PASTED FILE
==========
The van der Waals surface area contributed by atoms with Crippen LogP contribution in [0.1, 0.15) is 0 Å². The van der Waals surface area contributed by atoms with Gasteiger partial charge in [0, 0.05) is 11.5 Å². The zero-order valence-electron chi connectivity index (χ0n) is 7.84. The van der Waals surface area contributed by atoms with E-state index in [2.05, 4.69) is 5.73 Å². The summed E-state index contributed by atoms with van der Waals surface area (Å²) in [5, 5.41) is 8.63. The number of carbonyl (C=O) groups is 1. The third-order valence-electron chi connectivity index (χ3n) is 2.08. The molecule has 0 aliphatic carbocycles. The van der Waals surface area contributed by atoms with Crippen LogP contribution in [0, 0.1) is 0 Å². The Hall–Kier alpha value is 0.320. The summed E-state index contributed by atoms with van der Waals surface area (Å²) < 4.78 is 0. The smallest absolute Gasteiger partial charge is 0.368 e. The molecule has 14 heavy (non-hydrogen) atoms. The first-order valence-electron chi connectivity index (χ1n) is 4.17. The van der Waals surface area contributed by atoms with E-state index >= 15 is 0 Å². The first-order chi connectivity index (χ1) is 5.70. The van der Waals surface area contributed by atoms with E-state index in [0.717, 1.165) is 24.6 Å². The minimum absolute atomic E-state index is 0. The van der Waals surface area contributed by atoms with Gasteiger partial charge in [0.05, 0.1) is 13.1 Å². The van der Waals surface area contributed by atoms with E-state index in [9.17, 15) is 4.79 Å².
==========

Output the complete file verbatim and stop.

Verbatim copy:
The van der Waals surface area contributed by atoms with Crippen LogP contribution in [0.1, 0.15) is 0 Å². The van der Waals surface area contributed by atoms with Gasteiger partial charge in [0, 0.05) is 11.5 Å². The zero-order valence-electron chi connectivity index (χ0n) is 7.84. The van der Waals surface area contributed by atoms with E-state index in [2.05, 4.69) is 5.73 Å². The summed E-state index contributed by atoms with van der Waals surface area (Å²) in [5, 5.41) is 8.63. The number of carbonyl (C=O) groups is 1. The third-order valence-electron chi connectivity index (χ3n) is 2.08. The molecule has 0 aliphatic carbocycles. The van der Waals surface area contributed by atoms with Crippen LogP contribution in [0, 0.1) is 0 Å². The Hall–Kier alpha value is 0.320. The summed E-state index contributed by atoms with van der Waals surface area (Å²) < 4.78 is 0. The smallest absolute Gasteiger partial charge is 0.368 e. The molecule has 14 heavy (non-hydrogen) atoms. The first-order valence-electron chi connectivity index (χ1n) is 4.17. The van der Waals surface area contributed by atoms with E-state index >= 15 is 0 Å². The first-order chi connectivity index (χ1) is 5.70. The van der Waals surface area contributed by atoms with E-state index in [0.717, 1.165) is 24.6 Å². The minimum absolute atomic E-state index is 0. The van der Waals surface area contributed by atoms with Gasteiger partial charge in [0.05, 0.1) is 13.1 Å². The van der Waals surface area contributed by atoms with E-state index in [9.17, 15) is 4.79 Å².